Have you seen the video of a one-year-old with an iPad and a magazine ( Did you notice how quickly she became bored when the magazine didn’t “do” anything? It just sat there, expecting to be read. In addition, some publishers are including links in their e-book versions so that readers can click on a link and see pictures or learn more about something that is written in the story. For reluctant or struggling readers, this may become another distraction resulting in the reader never finishing the story.

Studies have shown that certain connections are made in the brain while reading that simply don’t happen any other way. I believe that at younger ages it may be important to limit the use of electronic devices in favor of printed books in a quiet room and comfortable chair, where the reader can take full advantage of those mental connections. Yet others have reported that e-books provided the key that opened the reading door for their reluctant readers.

As a child, I was already distracted enough when it came to reading. My mind could easily be invaded by sounds, voices, or music. Even today when reading the paper—yes, we still take two newspapers—I need to be in a quiet place. That means the TV and radio are off and no one is talking. I suspect that an e-reader would have provided even more distractions in my case as a child. This is one of those areas where you’ll need to make your decisions on an individual basis.

Because of technology, people in general have shorter attention spans. Some publishers of children’s books have experimented with chapter lengths of only one or two pages. Graphic novels—books with very little text and lots of drawings or pictures—have emerged in response to this change. They look more like expanded comic books, but some of them are very popular. I think it’s largely because struggling or reluctant readers would prefer not to read all those words found in a traditional children’s novel.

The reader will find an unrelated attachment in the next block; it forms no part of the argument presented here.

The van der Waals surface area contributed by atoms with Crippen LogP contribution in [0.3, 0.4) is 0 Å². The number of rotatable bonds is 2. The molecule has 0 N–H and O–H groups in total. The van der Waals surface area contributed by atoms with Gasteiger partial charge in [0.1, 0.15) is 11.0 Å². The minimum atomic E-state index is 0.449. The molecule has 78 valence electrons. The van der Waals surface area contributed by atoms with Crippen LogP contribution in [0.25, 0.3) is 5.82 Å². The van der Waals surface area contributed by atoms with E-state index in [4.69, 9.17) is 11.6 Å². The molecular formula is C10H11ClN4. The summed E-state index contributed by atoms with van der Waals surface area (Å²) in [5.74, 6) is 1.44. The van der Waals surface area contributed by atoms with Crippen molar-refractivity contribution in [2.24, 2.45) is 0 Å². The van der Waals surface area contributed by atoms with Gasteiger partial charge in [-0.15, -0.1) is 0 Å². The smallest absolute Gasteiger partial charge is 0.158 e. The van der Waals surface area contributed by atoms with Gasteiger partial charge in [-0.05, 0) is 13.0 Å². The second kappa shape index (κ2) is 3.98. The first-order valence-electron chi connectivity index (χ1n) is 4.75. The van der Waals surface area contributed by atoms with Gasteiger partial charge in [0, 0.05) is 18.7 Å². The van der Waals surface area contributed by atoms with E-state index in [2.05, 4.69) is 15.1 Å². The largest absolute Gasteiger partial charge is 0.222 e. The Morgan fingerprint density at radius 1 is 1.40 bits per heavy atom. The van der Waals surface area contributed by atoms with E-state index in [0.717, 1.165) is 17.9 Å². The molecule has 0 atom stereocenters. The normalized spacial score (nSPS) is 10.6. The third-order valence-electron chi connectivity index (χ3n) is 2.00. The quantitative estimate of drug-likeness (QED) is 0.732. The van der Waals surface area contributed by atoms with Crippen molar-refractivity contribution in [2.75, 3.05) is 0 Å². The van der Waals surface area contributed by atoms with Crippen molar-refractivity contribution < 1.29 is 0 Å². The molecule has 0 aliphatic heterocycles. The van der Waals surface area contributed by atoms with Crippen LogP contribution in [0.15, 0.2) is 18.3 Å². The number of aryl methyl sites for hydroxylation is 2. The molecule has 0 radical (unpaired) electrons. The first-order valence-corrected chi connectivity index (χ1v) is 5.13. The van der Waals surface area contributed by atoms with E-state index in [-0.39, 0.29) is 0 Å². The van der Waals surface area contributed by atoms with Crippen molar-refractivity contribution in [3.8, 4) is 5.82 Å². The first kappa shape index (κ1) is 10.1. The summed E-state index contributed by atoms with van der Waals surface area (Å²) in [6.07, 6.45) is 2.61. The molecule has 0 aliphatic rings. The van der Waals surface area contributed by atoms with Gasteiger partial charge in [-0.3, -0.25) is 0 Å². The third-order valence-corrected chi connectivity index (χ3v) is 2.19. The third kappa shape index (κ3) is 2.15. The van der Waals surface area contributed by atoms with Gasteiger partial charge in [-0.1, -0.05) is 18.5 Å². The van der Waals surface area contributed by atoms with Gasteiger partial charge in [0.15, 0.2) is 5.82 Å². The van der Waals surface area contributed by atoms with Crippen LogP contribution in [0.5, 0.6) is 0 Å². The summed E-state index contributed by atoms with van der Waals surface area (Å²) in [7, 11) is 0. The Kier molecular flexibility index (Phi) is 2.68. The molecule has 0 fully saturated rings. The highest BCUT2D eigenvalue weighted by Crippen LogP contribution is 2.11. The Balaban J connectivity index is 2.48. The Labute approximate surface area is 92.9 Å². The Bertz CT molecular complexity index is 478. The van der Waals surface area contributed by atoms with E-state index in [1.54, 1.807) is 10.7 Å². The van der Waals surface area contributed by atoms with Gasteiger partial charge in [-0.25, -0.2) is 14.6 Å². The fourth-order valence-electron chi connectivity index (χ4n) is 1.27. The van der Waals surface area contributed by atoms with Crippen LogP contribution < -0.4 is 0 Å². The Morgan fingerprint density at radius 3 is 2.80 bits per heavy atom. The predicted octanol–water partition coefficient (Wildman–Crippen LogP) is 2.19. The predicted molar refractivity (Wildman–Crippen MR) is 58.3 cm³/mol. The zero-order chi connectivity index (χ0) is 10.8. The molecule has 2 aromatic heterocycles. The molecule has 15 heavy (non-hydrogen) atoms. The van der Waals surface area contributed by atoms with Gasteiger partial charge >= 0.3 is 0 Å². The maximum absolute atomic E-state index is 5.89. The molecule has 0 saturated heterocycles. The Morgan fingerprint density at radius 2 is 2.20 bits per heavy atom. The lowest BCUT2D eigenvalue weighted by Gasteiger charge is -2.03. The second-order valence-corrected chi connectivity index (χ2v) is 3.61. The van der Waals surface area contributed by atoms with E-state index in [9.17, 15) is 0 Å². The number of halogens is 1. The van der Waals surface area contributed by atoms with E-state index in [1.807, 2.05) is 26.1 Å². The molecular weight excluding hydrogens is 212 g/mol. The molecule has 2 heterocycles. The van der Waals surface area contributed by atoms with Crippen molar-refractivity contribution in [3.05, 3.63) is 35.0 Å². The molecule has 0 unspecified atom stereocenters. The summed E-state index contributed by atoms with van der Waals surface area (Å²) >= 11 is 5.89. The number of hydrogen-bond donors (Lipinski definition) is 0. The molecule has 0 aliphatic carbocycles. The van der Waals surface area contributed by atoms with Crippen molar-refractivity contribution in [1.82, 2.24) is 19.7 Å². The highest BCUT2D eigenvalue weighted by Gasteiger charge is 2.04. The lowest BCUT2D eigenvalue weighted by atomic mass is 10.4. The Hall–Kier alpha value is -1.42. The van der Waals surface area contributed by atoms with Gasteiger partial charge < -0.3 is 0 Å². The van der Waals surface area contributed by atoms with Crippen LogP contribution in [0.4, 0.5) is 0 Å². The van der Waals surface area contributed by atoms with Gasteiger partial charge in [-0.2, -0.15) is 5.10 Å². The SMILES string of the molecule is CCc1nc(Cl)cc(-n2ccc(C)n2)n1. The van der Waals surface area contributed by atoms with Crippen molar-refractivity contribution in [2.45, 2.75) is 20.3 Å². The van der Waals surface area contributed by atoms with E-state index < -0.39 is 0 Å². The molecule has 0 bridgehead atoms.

At the same time, a recent article in the New York Times reported that publishers have been cutting back on traditional picture books and the pendulum has begun swinging back to chapter books for children. Whether those books will be read as e-books or be put in print remains to be seen.

How is it at your house? If you have more than one child or grandchild, you’ve already discovered how different they can be. This will also be true in their learning styles. Where one may prefer only printed books, another may lean toward an electronic reader. One may like books with few or no pictures, while the other enjoys a graphic novel with lots of drawings and pictures accompanying the text.

The trick is to find their individual interests and then provide them with the proper material. When our two children were small, we constantly took them to the library where we’d check out stacks and stacks of books. Some selections were made according to our son’s interests while others appealed more to our daughter.

The Internet provides wonderful opportunities to find good books, along with comments and reviews that help in making reading decisions. Then you can check out books or buy them, depending on the reading tastes of each child. No matter how it works for the children in your family or circle of friends, we all know how important reading is for the advancement and success of our children.

I wish you well in your important position of selecting the right material for each of your middle-grade readers.


Captain Jack's Treasure